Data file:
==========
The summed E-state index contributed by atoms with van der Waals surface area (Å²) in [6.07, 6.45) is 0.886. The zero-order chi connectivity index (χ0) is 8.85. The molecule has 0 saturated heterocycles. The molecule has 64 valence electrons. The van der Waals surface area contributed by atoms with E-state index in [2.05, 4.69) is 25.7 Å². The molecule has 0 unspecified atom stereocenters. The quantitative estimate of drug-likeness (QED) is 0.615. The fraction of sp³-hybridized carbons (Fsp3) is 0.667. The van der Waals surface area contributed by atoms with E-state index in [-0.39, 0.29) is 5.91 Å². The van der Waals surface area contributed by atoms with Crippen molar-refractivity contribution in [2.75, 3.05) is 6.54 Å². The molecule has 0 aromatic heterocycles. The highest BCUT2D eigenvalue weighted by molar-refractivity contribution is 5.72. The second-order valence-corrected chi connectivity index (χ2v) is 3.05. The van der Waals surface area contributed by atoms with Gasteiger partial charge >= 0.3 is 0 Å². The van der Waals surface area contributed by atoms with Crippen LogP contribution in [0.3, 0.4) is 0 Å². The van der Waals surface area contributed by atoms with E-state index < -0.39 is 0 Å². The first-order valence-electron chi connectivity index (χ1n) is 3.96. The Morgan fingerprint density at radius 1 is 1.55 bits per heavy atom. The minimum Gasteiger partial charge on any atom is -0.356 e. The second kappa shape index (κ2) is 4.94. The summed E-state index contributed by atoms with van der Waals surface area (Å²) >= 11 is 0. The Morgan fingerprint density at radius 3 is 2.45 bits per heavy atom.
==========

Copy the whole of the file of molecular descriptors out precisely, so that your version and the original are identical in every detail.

The summed E-state index contributed by atoms with van der Waals surface area (Å²) in [6.07, 6.45) is 0.886. The zero-order chi connectivity index (χ0) is 8.85. The molecule has 0 saturated heterocycles. The molecule has 64 valence electrons. The van der Waals surface area contributed by atoms with E-state index in [2.05, 4.69) is 25.7 Å². The molecule has 0 unspecified atom stereocenters. The quantitative estimate of drug-likeness (QED) is 0.615. The fraction of sp³-hybridized carbons (Fsp3) is 0.667. The van der Waals surface area contributed by atoms with E-state index in [-0.39, 0.29) is 5.91 Å². The van der Waals surface area contributed by atoms with Crippen molar-refractivity contribution in [2.75, 3.05) is 6.54 Å². The molecule has 0 aromatic heterocycles. The highest BCUT2D eigenvalue weighted by molar-refractivity contribution is 5.72. The second-order valence-corrected chi connectivity index (χ2v) is 3.05. The van der Waals surface area contributed by atoms with Gasteiger partial charge >= 0.3 is 0 Å². The van der Waals surface area contributed by atoms with Crippen LogP contribution in [0.3, 0.4) is 0 Å². The van der Waals surface area contributed by atoms with E-state index < -0.39 is 0 Å². The first-order valence-electron chi connectivity index (χ1n) is 3.96. The Morgan fingerprint density at radius 1 is 1.55 bits per heavy atom. The minimum Gasteiger partial charge on any atom is -0.356 e. The second kappa shape index (κ2) is 4.94. The summed E-state index contributed by atoms with van der Waals surface area (Å²) >= 11 is 0. The Morgan fingerprint density at radius 3 is 2.45 bits per heavy atom.